This week in Things I Wish I Knew, Joleena Louis explains her hesitance at joining a “pay” networking group and the true benefits of monthly dues for solo attorneys.
As a new solo, I really try to keep costs down as much as possible. Every time I am faced with an expenditure, I go through a reflexive cost benefit analysis:
- Do I really need to spend this money?
- Can I put off spending this money until later?
- Will I see a return of my investment?
As I’ve said before, I tested out paid advertising with very poor results and I continue to get most of my work from referrals, so the thought of spending money just for the potential to get a referral really ate at me.
Everything changed when one of my Law Firm Suites clients got invited to visit a couple of BNI chapters. After every meeting he would come back and tell me what happened. Eventually he joined a chapter and invited me to visit.
For those of you who may not be familiar, BNI stands for Business Networking International and it’s the world largest referral network.
Each chapter, and there are a ton of them, holds a weekly meeting during which every member gives a 60 second commercial about their business. Every member is expected to participate by regularly contributing referrals to members of the group.
You are also expected to meet one on one with each member of the chapter to get to know each other and to better understand how to send that person qualified referrals.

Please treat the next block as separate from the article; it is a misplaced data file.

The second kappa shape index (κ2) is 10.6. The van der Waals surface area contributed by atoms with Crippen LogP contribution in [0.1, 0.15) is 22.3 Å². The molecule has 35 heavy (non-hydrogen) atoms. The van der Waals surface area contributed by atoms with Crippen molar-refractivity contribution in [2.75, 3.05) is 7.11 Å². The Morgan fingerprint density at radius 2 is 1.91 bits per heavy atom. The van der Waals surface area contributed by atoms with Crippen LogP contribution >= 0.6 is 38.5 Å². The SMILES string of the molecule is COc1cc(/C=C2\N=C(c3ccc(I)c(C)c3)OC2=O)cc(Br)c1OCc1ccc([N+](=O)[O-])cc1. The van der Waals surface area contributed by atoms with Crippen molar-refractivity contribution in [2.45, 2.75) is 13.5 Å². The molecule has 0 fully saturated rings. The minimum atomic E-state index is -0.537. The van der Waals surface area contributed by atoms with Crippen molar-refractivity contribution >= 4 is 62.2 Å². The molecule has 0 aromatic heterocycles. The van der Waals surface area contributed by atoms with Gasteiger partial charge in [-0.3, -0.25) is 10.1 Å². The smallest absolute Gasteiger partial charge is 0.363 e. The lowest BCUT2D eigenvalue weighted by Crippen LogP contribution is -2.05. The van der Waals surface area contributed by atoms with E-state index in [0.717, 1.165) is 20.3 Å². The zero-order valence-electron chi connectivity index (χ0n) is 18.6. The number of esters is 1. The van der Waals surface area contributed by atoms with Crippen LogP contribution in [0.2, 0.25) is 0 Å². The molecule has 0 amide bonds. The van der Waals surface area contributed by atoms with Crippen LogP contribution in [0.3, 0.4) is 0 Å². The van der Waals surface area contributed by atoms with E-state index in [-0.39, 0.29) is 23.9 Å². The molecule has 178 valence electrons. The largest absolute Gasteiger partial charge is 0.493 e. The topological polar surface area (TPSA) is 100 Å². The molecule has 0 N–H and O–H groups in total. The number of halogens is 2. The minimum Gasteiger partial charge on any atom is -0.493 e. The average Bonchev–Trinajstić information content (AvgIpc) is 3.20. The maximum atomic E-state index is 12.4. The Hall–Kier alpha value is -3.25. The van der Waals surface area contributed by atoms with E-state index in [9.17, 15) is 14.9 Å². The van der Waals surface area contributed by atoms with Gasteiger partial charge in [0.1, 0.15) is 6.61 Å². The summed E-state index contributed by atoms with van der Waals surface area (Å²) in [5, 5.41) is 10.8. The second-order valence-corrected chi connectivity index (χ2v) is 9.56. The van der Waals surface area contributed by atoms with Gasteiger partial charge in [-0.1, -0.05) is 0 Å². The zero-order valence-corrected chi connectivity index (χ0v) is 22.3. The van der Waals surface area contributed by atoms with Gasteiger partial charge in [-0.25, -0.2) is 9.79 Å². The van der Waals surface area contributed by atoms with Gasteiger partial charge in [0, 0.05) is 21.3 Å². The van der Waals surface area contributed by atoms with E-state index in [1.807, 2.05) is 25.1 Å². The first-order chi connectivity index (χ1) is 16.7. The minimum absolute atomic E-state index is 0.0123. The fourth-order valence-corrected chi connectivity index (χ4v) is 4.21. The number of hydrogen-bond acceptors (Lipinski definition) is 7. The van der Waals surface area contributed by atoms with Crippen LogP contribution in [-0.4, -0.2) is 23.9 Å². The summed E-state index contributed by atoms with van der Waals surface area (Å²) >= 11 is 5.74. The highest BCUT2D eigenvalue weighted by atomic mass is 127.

Networking with Accountability
What really sold me was that, unlike traditional networking, members have incentive to go out and find referrals for each other. There are a certain amount of points you have to earn per month and you get points by giving a referral, having a one on one, or going to a networking event. Even as a visitor I left the first meeting thinking of people I knew who could use the services of the members. It’s like I have over 20 people out marketing for me.
When it really comes down to it, BNI stands for accountability. We all have to pay to be there. We all have to meet our quotas. If we cannot make a meeting, we have to find a substitute. It’s networking with skin in the game, which provides members like me an incentive to get up and be ready for our 7 AM meetings.
Overall, I think this was a great decision for me and the growth of my business. Just one referral that leads to a signed retainer agreement would cover the membership cost of BNI. And hey, everyone knows someone who is getting a divorce.
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Joleena Louis is a matrimonial and family law attorney at Joleena Louis Law, a ﬁrm she founded after leaving a boutique matrimonial ﬁrm in Brooklyn. Joleena is a client in Law Firm Suites’ start-up program in Downtown, New York. Her weekly blog series Things I Wish I Knew… explores her thought process and experiences in her transition from small law ﬁrm employee to successful solo practice entrepreneur.